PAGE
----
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Slightly spoilery - My assessment of Sherlock series three

The last post by Silke has attracted some ire on Twitter with some thinking that I was the author. In view of this I thought I would offer my assessment of series three. It is slightly spoilery so you may find some surprises if you've not been watching all the trailers so beware.

So what are we to make of Sherlock series three? We had a two year wait during which the global fan base whipped itself into a frenzy of theories and fan fiction in an effort to work out (or perhaps influence) where the series would go upon its return.



When it did finally return on New Year's Day it certainly hit us squarely between the eyes. The first few minutes of episode 1 barely allowed you time to breathe let alone think. Those opening minutes were definitely a love letter to the Tumblr/Facebook/Twitter fandom and catered to many of their fantasies (as did other scenes later on). Was this a good idea? Part of me says no but then I struggle to think what else they could have done with it.

The first episode certainly divided opinion but, as I remarked, the episode that brings Sherlock back to us has to revolve mostly around the return rather than anything else that may be going on. The people who complained of a thin plot need to bear that in mind. Arthur Conan Doyle did exactly the same with The Adventure of the Empty House in 1903.

The original return


Episode 2 did nothing to placate those who were worried but provided much cheer for those who enjoyed the first episode. It continued the focus on the personal development of the characters and our knowledge of them as people. The first two episodes were very much about people rather than events and this was essentially the dividing line between the likes and dislikes.

Finally, yesterday, we had the finale. This was something of a curve-ball which everyone seems to agree was excellent regardless of whether they were pro or con the first two episodes. It balanced the people/events elements perfectly and was, in my opinion, the best episode of the series to date (across all three series).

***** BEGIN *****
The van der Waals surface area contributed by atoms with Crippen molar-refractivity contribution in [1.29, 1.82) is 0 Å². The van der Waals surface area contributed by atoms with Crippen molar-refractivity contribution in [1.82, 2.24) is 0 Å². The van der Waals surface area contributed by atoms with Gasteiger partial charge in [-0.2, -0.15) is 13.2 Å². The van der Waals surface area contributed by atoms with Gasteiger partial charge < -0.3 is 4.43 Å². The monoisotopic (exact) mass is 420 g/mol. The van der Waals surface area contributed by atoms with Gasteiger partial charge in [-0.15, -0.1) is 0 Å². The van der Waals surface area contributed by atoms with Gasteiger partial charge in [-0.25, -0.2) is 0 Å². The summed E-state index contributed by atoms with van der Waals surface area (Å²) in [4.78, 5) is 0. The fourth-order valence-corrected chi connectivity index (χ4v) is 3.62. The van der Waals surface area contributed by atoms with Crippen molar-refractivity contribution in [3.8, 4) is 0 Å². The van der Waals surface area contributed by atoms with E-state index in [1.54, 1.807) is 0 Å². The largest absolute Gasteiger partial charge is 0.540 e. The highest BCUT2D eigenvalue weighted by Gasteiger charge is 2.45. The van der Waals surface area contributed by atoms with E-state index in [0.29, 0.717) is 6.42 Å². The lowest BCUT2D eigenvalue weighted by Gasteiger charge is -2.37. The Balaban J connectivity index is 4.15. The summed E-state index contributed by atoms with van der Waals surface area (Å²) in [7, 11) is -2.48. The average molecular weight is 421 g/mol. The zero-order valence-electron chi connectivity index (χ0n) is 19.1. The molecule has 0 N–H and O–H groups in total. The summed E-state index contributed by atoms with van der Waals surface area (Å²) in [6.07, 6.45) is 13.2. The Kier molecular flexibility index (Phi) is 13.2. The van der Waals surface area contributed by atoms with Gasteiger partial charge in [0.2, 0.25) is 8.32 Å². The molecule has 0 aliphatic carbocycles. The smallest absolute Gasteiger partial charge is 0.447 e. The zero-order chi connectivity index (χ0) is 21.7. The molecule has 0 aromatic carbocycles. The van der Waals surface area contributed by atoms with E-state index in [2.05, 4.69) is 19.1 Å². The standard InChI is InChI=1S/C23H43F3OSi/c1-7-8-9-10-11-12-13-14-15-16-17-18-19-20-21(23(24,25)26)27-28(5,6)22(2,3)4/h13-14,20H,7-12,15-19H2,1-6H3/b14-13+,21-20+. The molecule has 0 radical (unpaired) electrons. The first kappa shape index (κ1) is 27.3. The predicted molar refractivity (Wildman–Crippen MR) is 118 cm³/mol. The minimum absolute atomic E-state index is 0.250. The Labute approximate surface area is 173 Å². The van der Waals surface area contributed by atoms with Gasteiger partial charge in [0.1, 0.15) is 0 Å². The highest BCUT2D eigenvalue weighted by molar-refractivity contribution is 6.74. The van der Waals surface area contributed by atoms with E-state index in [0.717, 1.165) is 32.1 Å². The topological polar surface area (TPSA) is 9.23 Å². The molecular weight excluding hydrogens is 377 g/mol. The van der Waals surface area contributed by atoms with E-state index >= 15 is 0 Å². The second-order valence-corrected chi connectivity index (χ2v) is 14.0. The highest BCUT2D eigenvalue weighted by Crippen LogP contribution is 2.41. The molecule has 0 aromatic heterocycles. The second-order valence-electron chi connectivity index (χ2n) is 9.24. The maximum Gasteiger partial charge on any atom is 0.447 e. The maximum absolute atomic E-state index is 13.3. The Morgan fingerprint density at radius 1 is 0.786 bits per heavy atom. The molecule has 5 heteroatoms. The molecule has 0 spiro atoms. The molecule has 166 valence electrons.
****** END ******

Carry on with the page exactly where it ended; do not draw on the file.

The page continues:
I personally think that a lot of people who had issues with the first two episodes did so not so much because of their content but more because of the change of direction and/or tone from the previous two series. The problem for them being not that it was bad so much as it was different and they didn't want different.

I can see their point and there are elements of episodes 1 and 2 that I don't like. Then again I can find something I don't like in every episode of every dramatisation I've ever watched.

Unlike some though I'm not worried for the programme's future. We now have some much more fleshed out characters and the final episode showed us that the writers have not lost their touch.


Written by Alistair Duncan
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5 comments:

  1. "The last post by Silke has attracted some ire on Twitter with some thinking that I was the author."

    Sissy! Can't have a successful blog without being a little controversial.

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  2. Sissy my foot. I don't mind controversial posts but I'm not the person to throw the flack at for it unless I wrote it. That's only fair. I'm sure you can fight your own battles.

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  3. "Those opening minutes were definitely a love letter to the Tumblr/Facebook/Twitter fandom and catered to many of their fantasies (as did other scenes later on). Was this a good idea? Part of me says no but then I struggle to think what else they could have done with it." They could have realized they were writing a Sherlock Holmes mystery and not a love letter. Leave domestic plotline series to the sitcoms. Here's the thing--with Sherlock in the show having a large Twitter fanbase, can Mycroft and the government seriously believe that they can pull off a massive cover up of superrich media mogul Magnussen's murder by Sherlock? The plotline of EMPT maybe "thin", but that is what the whole story is about. Watson is single in April 1894. How? All we get is Watson mentioning Holmes saying that work is the best antidote to his sad bereavement. A passing reference. Leave the fan service to the fan's websites and concentrate on telling mystery stories, as Doyle did.

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  4. "Leave the fan service to the fan's websites and concentrate on telling mystery stories, as Doyle did."

    Play it again, Sherlock.

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